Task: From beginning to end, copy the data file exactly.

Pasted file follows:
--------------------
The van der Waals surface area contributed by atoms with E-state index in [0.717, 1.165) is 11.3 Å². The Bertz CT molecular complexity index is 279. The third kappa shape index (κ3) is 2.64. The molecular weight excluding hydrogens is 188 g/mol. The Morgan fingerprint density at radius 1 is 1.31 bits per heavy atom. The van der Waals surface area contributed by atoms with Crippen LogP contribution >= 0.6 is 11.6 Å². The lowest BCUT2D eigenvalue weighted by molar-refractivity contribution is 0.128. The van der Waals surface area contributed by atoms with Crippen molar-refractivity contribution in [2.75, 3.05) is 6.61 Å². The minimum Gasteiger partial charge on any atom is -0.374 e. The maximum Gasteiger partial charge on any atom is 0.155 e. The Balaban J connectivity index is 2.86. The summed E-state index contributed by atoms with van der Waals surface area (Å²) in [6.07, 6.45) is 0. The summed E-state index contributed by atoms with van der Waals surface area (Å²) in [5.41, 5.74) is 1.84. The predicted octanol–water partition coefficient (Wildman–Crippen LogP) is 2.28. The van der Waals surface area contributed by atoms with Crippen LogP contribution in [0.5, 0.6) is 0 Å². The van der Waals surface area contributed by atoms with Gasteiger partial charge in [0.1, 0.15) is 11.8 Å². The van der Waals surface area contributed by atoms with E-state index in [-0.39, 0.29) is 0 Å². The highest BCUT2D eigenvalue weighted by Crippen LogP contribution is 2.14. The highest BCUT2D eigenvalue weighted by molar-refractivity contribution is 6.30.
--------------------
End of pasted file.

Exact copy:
The van der Waals surface area contributed by atoms with E-state index in [0.717, 1.165) is 11.3 Å². The Bertz CT molecular complexity index is 279. The third kappa shape index (κ3) is 2.64. The molecular weight excluding hydrogens is 188 g/mol. The Morgan fingerprint density at radius 1 is 1.31 bits per heavy atom. The van der Waals surface area contributed by atoms with Crippen LogP contribution >= 0.6 is 11.6 Å². The lowest BCUT2D eigenvalue weighted by molar-refractivity contribution is 0.128. The van der Waals surface area contributed by atoms with Crippen molar-refractivity contribution in [2.75, 3.05) is 6.61 Å². The minimum Gasteiger partial charge on any atom is -0.374 e. The maximum Gasteiger partial charge on any atom is 0.155 e. The Balaban J connectivity index is 2.86. The summed E-state index contributed by atoms with van der Waals surface area (Å²) in [6.07, 6.45) is 0. The summed E-state index contributed by atoms with van der Waals surface area (Å²) in [5.41, 5.74) is 1.84. The predicted octanol–water partition coefficient (Wildman–Crippen LogP) is 2.28. The van der Waals surface area contributed by atoms with Crippen LogP contribution in [0.5, 0.6) is 0 Å². The van der Waals surface area contributed by atoms with Gasteiger partial charge in [0.1, 0.15) is 11.8 Å². The van der Waals surface area contributed by atoms with E-state index in [-0.39, 0.29) is 0 Å². The highest BCUT2D eigenvalue weighted by Crippen LogP contribution is 2.14. The highest BCUT2D eigenvalue weighted by molar-refractivity contribution is 6.30.